Who made honey long ago

I tend to wamble around the house these days, opening books at random. In search of what? Entertainment? Inspiration? It may be that, having still not learned that most difficult of all lessons, I am still hoping the Meaning of Life will jump out at me one of these days.

The older I get, the shorter my attention span. I am like Edmund Blunden’s honey bee, buzzing around the sunlit meadow of incipient old age, sipping at nectar here, nectar there…

Like the bee that now is blown

Honey-heavy on my hand,

From his toppling tansy-throne

In the green tempestuous land, –

I’m in clover now, nor know

Who made honey long ago.

That poem, Forefathers, was one of the first I ‘discovered’ having crossed the threshold. I should explain. At some point, whilst still at school, poetry ceased to be one of the dire somethings that teachers tormented me with – not quite as dire as algebra, perhaps, and nowhere near as dire as netball, but dire. Maybe it happened as they were reading me Poem in October or The Wild Swans at Coole – or even during an argument between a Jehovah’s Witness girl and our poetry master, over the lines I am aware of the damp souls of housemaids / Sprouting despondently at area gates…  (there was no such thing as the soul, she maintained, and got dragged off to the headmistress’s office by the left ear for maintaining it). Whenever it happened, at some point poetry morphed into one of the loves of my life.

Forefathers, the Edmund Blunden poem – I discovered it in a little book A New Anthology of Modern Verse 1920 – 1940. And it was modern. That particular edition was published in 1943. Below the junk shop owner’s pencilled 25p someone has written in faded blue-black ink, what looks like Tring (but can’t be) – with love, Xmas 1943. Even handwriting was different in those far off days. The cheap paper is by now the colour of cappuccino, together with sprinkles. Foxing, they call that – the mottled brown spots old books, like old people, develop in extreme old age.

How lovely it is, to have a book you can hold in your hands and turn the time-buckled pages of. Such a book has its texture (cheap cloth over board), its colour (a streaky red, faded almost to pink) and a smell (dust; dried-out and crumbling glue; possibly Players cigarettes, the sort people used to buy in packets of ten, with cards inside depicting famous footballers in strange, long shorts, and well-known Shakespearian characters). A book is a thing in and of itself, not just its contents stripped out and digitally stored.

Forefathers may not even be a good poem. I no longer bother to categorise poems as good or bad: I either like them or I don’t. Maybe it’s a sentimental poem – in fact it probably is. When a country is at war its people cling to that all-important myth of their homeland. Our myth is of Englishness and goes beyond hobbits in hobbit-holes, long-bearded, wand-wielding wizards and forests full of Ents. Probably everyone has their own myth of England.

My England seems to contain larks ascending from sunlit cornfields, cumulus clouds lumbering across endless green hills, little lakes hidden among (relatively) little mountains. I’m not ashamed – too old to be ashamed – maybe it also contains that ploughman, wending his weary way through the churchyard, with its drunken gravestones; a village blacksmith or two; country choirs; A E Coppard’s higgler traipsing round the villages selling ribbons, saucepans and patent medicines for a living; convivial harvest suppers and yes, maybe even a wooing or two, lit by the Huntsman’s Moon.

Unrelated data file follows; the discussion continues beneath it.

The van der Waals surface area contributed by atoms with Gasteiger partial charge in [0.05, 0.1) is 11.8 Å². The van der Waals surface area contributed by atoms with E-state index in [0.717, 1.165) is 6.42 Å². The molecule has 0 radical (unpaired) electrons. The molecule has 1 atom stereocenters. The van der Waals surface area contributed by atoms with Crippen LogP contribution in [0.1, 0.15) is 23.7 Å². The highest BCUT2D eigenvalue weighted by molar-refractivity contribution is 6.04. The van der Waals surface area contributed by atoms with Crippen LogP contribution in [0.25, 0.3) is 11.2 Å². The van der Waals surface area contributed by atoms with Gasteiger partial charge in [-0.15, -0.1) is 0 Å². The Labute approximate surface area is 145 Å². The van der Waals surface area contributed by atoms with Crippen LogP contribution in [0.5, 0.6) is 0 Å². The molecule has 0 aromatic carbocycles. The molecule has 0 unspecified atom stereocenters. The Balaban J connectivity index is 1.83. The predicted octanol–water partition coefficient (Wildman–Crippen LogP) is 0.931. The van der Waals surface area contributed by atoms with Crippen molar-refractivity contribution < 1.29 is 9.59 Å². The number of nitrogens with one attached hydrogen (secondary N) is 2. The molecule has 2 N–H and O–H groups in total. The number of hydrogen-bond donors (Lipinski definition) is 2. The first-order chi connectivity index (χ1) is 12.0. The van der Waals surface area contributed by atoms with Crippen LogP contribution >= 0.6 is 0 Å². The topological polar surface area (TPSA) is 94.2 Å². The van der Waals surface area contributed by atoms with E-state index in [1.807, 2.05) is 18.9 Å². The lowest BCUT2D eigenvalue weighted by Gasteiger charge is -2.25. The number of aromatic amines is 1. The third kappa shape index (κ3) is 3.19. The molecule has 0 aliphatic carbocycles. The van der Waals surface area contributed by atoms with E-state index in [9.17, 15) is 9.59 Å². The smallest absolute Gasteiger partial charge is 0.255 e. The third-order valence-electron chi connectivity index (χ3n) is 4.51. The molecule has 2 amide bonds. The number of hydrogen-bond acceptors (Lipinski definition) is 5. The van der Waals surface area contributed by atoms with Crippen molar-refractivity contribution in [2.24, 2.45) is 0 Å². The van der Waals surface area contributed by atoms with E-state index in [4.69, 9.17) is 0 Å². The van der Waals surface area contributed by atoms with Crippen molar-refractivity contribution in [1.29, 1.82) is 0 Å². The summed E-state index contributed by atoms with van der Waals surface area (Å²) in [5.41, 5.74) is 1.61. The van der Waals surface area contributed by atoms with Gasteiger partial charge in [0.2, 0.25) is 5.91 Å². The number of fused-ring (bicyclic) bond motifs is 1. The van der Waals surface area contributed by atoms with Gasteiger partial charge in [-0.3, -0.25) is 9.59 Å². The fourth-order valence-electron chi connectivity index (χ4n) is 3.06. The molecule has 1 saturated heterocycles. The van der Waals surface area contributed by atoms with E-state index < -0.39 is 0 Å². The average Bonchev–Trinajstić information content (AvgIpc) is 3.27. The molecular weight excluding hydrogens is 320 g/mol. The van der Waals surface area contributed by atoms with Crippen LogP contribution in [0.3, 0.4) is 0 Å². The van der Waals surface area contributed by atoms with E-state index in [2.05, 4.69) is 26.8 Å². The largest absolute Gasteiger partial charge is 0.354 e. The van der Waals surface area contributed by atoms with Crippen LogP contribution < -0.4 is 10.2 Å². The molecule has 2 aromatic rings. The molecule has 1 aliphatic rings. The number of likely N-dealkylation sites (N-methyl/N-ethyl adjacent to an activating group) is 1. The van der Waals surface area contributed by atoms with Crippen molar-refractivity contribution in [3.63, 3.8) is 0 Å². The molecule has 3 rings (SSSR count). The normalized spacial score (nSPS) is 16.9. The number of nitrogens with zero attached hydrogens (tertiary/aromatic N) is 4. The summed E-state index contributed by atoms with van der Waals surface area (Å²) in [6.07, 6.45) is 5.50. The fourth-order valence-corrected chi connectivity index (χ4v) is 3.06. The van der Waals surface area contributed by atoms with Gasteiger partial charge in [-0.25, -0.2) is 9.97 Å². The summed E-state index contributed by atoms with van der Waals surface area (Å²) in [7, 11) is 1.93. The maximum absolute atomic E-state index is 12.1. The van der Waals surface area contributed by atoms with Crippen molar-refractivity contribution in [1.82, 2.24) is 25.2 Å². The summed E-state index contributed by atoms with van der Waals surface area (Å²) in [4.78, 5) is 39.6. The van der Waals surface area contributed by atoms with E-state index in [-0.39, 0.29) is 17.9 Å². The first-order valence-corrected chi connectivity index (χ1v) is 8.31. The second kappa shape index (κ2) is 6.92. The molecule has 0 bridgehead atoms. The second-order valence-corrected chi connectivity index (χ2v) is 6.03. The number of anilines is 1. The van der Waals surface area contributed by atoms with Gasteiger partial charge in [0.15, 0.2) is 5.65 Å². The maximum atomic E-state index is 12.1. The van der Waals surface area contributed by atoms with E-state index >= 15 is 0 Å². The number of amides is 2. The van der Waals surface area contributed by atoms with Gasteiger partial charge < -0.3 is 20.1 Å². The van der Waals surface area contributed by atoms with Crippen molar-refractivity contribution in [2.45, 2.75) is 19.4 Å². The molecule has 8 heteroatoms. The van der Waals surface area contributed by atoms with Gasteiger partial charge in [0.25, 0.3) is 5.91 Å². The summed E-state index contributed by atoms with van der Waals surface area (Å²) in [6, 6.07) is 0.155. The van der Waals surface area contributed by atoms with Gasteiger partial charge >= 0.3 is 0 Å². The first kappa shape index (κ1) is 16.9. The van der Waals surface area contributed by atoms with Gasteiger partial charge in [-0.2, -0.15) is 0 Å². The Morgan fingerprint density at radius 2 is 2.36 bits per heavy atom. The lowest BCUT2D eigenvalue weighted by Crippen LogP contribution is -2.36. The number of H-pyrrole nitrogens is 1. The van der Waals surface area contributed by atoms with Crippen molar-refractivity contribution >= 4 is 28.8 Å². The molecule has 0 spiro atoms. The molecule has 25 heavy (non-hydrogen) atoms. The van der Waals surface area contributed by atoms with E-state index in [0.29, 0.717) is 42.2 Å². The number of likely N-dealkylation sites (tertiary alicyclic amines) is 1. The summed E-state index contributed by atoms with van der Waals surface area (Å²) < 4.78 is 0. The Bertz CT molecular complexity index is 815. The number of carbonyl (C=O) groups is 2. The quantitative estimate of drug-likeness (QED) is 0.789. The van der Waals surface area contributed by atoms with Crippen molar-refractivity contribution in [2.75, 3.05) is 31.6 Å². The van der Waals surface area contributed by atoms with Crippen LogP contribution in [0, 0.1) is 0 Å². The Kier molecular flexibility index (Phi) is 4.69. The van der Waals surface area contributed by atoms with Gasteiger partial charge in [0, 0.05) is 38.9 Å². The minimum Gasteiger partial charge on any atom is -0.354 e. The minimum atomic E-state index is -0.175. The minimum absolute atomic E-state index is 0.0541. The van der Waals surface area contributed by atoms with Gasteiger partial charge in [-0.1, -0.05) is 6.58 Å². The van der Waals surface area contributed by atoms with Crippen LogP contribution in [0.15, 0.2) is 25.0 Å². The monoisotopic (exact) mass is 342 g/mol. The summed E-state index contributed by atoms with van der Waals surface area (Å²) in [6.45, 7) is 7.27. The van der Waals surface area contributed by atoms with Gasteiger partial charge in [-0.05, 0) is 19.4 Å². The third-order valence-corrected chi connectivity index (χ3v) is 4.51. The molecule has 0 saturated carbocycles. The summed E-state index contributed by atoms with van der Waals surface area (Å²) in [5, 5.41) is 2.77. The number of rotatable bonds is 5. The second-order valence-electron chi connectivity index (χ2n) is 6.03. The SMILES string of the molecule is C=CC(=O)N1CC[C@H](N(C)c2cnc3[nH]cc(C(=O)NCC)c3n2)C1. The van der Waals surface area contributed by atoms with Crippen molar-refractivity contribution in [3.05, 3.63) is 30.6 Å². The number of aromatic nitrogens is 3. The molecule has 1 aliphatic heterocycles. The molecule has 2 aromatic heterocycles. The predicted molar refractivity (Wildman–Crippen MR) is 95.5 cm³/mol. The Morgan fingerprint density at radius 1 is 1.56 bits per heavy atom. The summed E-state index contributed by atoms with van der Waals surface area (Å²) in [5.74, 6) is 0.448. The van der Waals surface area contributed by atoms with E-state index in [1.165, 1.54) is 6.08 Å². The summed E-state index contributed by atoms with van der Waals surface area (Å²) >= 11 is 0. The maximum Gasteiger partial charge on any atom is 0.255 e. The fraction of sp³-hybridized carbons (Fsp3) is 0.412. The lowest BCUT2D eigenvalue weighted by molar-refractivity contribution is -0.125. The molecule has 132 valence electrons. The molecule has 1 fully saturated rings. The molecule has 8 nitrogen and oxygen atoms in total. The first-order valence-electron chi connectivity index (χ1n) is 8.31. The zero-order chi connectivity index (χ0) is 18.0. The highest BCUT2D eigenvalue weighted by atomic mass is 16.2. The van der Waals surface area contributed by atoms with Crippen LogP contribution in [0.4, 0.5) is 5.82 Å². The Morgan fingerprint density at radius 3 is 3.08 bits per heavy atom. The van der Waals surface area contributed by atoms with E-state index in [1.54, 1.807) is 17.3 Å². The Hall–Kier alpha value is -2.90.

Men enlisted to defend this poetic vision of an England that never was, which they perfectly understood never actually was – rather the everyday England of corned beef, chilblains, soggy fish-and-chips and queues for almost everything. This vision, I (hesitantly) suggest, is what politicians and city stockbrokers utterly failed to take into account, and are still overlooking whilst wittering endlessly on about how Brexit was Not Supposed to Happen: not a thuggish, Union Jack and knuckle-duster-wearing racism; not plebeian ignorance and the lack of a university education; not a sudden national obsession with border control; nothing at all like Donald Trump and his band of redneck followers; not the arrant selfishness of old folks who ought to just die and let young folks have what they imagine, at the moment, they want; not even the prospect of being able to make our own laws again – who, really, gives a stuff about laws? – but the heartfelt need for England. I saw a bit of film of an old man crying after the vote. I’ve got my country back, he said.

Incidentally, and on a lighter note, I learned quite a lot from that poem – the word ‘thew’ for instance – so useful for Scrabble.

These were men of pith and thew…

Pith and thew, don’t you just love the sound them, whatever they mean?

tansy

And I learned there was such a thing as a tansy-flower. It was to be many years before, thanks to Google Images, I actually saw a picture of a tansy and noted that its petals were of a very distinctive pale gingery yellow – which was exactly the hair-colour of the only lady I ever met by the name of Tansy. I suppose Tansy must have been born with a full head of hair, or at least a reasonable covering. Otherwise how could her parents have known to call her Tansy? I mean, if she’d been born bald, as most babies seem to be, she could have ended up as a Poppy, or a Violet, a Rose or even – perish the thought – a Prune-ella.

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